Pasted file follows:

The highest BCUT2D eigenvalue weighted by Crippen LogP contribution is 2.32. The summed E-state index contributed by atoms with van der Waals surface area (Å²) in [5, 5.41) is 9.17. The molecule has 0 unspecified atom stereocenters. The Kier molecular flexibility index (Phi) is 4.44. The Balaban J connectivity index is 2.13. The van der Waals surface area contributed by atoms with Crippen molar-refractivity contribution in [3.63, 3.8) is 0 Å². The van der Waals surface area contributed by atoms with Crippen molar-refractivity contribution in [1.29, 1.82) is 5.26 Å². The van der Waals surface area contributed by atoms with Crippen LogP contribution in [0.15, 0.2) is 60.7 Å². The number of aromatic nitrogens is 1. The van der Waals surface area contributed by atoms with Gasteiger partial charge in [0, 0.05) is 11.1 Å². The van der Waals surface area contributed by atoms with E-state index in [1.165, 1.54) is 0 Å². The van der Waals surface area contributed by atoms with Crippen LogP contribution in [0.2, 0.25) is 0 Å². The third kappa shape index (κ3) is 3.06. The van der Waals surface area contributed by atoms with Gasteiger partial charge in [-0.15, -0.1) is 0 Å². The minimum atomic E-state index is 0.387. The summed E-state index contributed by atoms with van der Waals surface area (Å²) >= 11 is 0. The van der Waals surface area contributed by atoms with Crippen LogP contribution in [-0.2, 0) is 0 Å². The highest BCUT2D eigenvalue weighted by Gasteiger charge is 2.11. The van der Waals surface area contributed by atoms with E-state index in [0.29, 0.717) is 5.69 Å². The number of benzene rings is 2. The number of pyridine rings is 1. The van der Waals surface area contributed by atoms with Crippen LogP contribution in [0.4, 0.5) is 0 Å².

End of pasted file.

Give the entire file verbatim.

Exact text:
The highest BCUT2D eigenvalue weighted by Crippen LogP contribution is 2.32. The summed E-state index contributed by atoms with van der Waals surface area (Å²) in [5, 5.41) is 9.17. The molecule has 0 unspecified atom stereocenters. The Kier molecular flexibility index (Phi) is 4.44. The Balaban J connectivity index is 2.13. The van der Waals surface area contributed by atoms with Crippen molar-refractivity contribution in [3.63, 3.8) is 0 Å². The van der Waals surface area contributed by atoms with Crippen molar-refractivity contribution in [1.29, 1.82) is 5.26 Å². The van der Waals surface area contributed by atoms with Crippen LogP contribution in [0.15, 0.2) is 60.7 Å². The number of aromatic nitrogens is 1. The van der Waals surface area contributed by atoms with Gasteiger partial charge in [0, 0.05) is 11.1 Å². The van der Waals surface area contributed by atoms with E-state index in [1.165, 1.54) is 0 Å². The van der Waals surface area contributed by atoms with Crippen LogP contribution in [0.2, 0.25) is 0 Å². The third kappa shape index (κ3) is 3.06. The van der Waals surface area contributed by atoms with Gasteiger partial charge in [-0.15, -0.1) is 0 Å². The minimum atomic E-state index is 0.387. The summed E-state index contributed by atoms with van der Waals surface area (Å²) >= 11 is 0. The van der Waals surface area contributed by atoms with Crippen LogP contribution in [-0.2, 0) is 0 Å². The highest BCUT2D eigenvalue weighted by Gasteiger charge is 2.11. The van der Waals surface area contributed by atoms with E-state index in [0.29, 0.717) is 5.69 Å². The number of benzene rings is 2. The number of pyridine rings is 1. The van der Waals surface area contributed by atoms with Crippen LogP contribution in [0.4, 0.5) is 0 Å².